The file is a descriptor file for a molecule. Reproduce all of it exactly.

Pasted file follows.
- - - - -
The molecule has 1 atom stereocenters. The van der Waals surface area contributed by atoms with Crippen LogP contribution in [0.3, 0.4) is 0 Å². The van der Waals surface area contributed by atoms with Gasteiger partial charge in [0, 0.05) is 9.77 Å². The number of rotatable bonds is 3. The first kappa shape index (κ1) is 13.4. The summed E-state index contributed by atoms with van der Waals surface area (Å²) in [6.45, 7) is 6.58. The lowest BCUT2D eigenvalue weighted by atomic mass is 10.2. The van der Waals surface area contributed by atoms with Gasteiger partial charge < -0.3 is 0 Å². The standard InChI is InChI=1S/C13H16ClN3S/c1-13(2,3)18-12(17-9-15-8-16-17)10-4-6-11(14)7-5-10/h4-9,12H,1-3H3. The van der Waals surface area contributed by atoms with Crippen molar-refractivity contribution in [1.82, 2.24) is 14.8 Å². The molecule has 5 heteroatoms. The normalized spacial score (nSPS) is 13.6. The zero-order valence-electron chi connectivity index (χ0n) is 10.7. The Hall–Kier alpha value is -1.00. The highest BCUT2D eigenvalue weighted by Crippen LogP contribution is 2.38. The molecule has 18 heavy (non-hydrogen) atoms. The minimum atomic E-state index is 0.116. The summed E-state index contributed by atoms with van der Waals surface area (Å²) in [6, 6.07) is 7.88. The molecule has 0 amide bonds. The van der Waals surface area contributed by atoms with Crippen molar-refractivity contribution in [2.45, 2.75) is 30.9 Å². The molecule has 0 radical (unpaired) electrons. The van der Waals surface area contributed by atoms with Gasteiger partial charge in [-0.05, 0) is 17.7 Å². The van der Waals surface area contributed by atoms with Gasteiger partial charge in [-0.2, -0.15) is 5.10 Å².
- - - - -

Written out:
The molecule has 1 atom stereocenters. The van der Waals surface area contributed by atoms with Crippen LogP contribution in [0.3, 0.4) is 0 Å². The van der Waals surface area contributed by atoms with Gasteiger partial charge in [0, 0.05) is 9.77 Å². The number of rotatable bonds is 3. The first kappa shape index (κ1) is 13.4. The summed E-state index contributed by atoms with van der Waals surface area (Å²) in [6.45, 7) is 6.58. The lowest BCUT2D eigenvalue weighted by atomic mass is 10.2. The van der Waals surface area contributed by atoms with Gasteiger partial charge < -0.3 is 0 Å². The standard InChI is InChI=1S/C13H16ClN3S/c1-13(2,3)18-12(17-9-15-8-16-17)10-4-6-11(14)7-5-10/h4-9,12H,1-3H3. The van der Waals surface area contributed by atoms with Crippen molar-refractivity contribution in [1.82, 2.24) is 14.8 Å². The molecule has 5 heteroatoms. The normalized spacial score (nSPS) is 13.6. The zero-order valence-electron chi connectivity index (χ0n) is 10.7. The Hall–Kier alpha value is -1.00. The highest BCUT2D eigenvalue weighted by Crippen LogP contribution is 2.38. The molecule has 18 heavy (non-hydrogen) atoms. The minimum atomic E-state index is 0.116. The summed E-state index contributed by atoms with van der Waals surface area (Å²) in [6, 6.07) is 7.88. The molecule has 0 amide bonds. The van der Waals surface area contributed by atoms with Crippen molar-refractivity contribution in [2.45, 2.75) is 30.9 Å². The molecule has 0 radical (unpaired) electrons. The van der Waals surface area contributed by atoms with Gasteiger partial charge in [-0.05, 0) is 17.7 Å². The van der Waals surface area contributed by atoms with Gasteiger partial charge in [-0.2, -0.15) is 5.10 Å².